Literature on music technology shows a growing interest towards user agency, pointing to how sound recording and music-making equipment is reinvented through imaginative and unexpected techniques1. Nonetheless, the evaluation of innovation and creativity in music practice too often takes for granted criteria that are proper to technologically and culturally dominant parts of the world, where most technology is also created, patented and consumed, thus reaffirming a subordination of cultural production to the economic system to which it belongs. In any case, little attention is generally paid to non-Western aesthetics of sound, so that those practices, which are either too idiosyncratic or which never impacted on dominant musical cultures and markets, are interpreted at best as exceptions and sometimes even as conceptual misunderstandings or naïve misuses of musical equipment.
At any rate, some scholars, especially in the field of ethnomusicology – most notably Rasmussen (1996), Hayward (1998), Neuenfeld (2002), Mentjies (2003), Lysloff & Gay (2003), and Greene & Porcello (2005) – have already acknowledged the significance in musical production terms of areas previously considered marginal. To quote Greene (ibid. pp. 2–3):
Recording studios have become, among other things, spongelike centers where the world’s sounds are quickly and continually absorbed, reworked, and reincorporated into new musics. Music can now no longer be adequately modeled as something that happens in a local context and employs only the expressive specific to a locality. Instead, music making increasingly employs technology produced elsewhere and is informed by a heightened awareness of sounds that are traveling rapidly around the world. [Ethnographic evidence] shows that people around the world today are merging technological engineering with traditional ‘musicking’ in unpredicted ways, and they are producing a wide array of musics that is only beginning to be studied.
Here Greene highlights the dialectic relationship between technological constraints and user agency, while rejecting a deterministic view of technology:
Technologies of wired sound also have the potential (whether fully realised or not) of opening up new directions for musical expression and evolution, inspiring new logics of music creation and empowering local cultural and expressive values. (ibid. p. 3)
To quote Théberge (1997. p. 160), “the ability of the consumer to define, at least partially, meaning and use of technology is an essential assumption and theoretical point of departure”. Lysloff & Gay (2003. p. 12) agree that a piece of technology becomes something else when in the hands of the user:
Technologies, even the most oppressive and alienating, are thus constantly being reinterpreted in ways that make sense of local circumstances and that intersect with local interests, often subverting their original intent.
Nevertheless, both and Lysloff & Gay (2003) and Greene & Porcello (2005) place a substantial emphasis on digital technology and its presumed disruptive role, by focusing mainly on sampling, the Internet and computers in general: “Music […] happens along a global circuit of rapid communication and varying influence: an accelerating and disjunctive global cultural flow” (ibid. p. 2).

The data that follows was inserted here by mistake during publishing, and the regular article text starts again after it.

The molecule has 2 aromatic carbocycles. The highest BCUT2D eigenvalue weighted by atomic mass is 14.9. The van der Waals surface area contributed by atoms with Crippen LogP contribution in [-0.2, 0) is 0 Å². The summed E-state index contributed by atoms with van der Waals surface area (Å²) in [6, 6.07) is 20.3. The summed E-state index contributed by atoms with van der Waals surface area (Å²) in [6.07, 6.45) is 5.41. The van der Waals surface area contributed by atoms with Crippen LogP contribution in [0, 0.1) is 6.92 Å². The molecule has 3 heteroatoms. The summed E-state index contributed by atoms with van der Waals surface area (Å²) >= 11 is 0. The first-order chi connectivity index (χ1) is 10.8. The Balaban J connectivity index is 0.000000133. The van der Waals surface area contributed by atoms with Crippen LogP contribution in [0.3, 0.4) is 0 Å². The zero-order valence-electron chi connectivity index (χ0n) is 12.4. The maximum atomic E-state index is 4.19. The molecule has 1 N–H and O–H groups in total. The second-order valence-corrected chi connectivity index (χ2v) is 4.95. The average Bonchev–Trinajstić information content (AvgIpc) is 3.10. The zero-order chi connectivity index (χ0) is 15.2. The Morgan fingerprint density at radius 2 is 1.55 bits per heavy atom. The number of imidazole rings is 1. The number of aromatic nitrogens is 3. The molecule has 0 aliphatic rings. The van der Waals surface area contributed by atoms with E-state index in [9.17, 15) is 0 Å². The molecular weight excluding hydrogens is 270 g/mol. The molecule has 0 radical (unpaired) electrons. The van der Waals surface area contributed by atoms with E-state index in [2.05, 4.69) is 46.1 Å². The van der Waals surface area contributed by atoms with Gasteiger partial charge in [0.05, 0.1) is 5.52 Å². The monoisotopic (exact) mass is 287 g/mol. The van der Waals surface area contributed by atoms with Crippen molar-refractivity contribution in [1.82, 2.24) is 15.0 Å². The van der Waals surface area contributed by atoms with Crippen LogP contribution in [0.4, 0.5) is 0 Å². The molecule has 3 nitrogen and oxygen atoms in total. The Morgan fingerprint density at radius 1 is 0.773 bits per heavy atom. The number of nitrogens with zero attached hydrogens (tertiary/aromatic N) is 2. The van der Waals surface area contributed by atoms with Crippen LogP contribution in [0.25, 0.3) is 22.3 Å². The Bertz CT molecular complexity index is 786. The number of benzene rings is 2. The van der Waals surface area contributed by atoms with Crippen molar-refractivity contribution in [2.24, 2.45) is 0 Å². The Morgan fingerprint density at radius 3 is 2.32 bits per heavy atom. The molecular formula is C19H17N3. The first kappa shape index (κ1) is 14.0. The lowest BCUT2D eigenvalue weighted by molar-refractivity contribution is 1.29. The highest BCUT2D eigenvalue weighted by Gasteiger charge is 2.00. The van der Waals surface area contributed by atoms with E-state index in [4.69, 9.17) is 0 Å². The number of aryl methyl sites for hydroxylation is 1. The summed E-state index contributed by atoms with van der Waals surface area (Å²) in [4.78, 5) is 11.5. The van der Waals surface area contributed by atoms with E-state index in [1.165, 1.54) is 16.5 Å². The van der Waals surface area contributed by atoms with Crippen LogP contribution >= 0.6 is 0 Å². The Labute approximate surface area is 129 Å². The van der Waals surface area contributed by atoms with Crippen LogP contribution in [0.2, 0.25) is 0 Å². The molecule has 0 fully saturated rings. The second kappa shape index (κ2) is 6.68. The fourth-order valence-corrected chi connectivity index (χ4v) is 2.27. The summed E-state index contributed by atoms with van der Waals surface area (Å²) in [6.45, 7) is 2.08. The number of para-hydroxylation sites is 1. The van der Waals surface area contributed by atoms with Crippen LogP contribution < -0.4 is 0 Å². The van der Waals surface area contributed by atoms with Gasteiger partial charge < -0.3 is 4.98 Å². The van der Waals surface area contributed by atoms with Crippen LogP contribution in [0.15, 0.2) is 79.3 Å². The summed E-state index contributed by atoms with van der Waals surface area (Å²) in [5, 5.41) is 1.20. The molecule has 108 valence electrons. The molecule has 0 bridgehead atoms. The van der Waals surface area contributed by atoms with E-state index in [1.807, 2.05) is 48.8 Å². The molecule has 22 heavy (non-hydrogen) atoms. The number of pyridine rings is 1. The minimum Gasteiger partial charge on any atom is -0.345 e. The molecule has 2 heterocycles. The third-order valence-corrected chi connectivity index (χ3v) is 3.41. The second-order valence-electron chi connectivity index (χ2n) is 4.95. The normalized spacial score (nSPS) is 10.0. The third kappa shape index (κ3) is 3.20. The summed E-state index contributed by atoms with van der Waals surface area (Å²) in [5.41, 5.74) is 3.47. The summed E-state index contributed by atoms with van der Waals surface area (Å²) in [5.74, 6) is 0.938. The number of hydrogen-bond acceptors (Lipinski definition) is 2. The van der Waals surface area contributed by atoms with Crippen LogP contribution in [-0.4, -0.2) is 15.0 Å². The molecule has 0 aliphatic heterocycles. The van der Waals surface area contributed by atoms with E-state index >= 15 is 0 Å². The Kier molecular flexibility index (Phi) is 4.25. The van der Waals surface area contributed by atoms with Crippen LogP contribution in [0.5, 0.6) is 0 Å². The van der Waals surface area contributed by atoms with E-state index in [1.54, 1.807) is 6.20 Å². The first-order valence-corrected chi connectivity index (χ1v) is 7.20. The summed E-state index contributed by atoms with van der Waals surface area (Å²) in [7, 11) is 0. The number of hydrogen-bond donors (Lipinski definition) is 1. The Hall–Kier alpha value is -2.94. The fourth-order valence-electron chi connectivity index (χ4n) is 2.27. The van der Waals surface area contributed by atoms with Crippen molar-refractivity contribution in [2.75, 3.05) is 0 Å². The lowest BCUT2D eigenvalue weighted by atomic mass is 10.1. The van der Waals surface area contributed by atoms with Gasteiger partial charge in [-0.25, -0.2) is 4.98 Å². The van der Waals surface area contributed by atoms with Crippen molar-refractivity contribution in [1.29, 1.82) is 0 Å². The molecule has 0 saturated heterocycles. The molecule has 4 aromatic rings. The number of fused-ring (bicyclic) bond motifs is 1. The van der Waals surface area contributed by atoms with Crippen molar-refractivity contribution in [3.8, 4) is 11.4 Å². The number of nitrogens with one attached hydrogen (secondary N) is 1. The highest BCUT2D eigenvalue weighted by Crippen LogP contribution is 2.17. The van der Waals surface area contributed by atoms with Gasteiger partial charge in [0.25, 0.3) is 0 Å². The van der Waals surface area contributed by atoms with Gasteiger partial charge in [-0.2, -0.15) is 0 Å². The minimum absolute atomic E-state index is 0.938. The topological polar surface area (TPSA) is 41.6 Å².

It is not my aim to discuss whether the advent of digital technology has brought about a paradigmatic shift in music making or rather in the understanding of it. Rather, I want to suggest that there is a significant delay in the scholarly interest – and this article makes no exception – in the adoption in non-Western countries of ‘Western’ electronic music devices for distinctive expressive purposes in record production. Consequently, I have chosen to focus on two examples that date back to the Fifties and early Sixties, a time of great experimentation in music production in various parts of the world, India included, long before scholarship would recognise the global nature of ‘wired sound’.
Of course, intercultural exchanges of musical instruments and techniques have been taking place long before the concept of globalisation became fashionable. By focusing on specific cultural meanings of the reappropriation of technology, this paper thus aims to contribute to the inclusion of currently ‘uncategorised’ practices within the main body of scholarship on the art of record production, by showing how different techniques make sense in equally different aesthetic and socioeconomic contexts. Examples will be drawn from music director Kalyanji’s early innovative use of synthesisers in the Hindi film Nagin (1954).
Hegemonic sound aesthetics
The imagery of non-Western individuals side by side with technological equipment evokes a sense of estrangement, a paradox, as in that famous picture (which has a certain resonance with the His Master’s Voice trademark) showing the ethnologist Frances Densmore with a seemingly astonished Mountain Chief of the Piegan Blackfeet – a kind of representation that in hindsight appears ethnocentric, by asserting a superiority that is objectified through the display of technological development on the one hand and traditional outfits on the other. Here, an ideological connection between development and technological devices, and the presumption of dominance that comes with it, is persuasively stated.
Non-Western popular music productions are often discredited not only in music magazines, advertising and historiographies, but also in educational texts and academic literature, where they are under-represented and marginalised. Most publications about record production show an evident bias towards British and US producers2. In general, with a few exceptions, the sound aesthetics related to non-Western sites of production are still largely overlooked, at least in comparison to their impact on local and – as the case of Hindi film music clearly shows – global publics.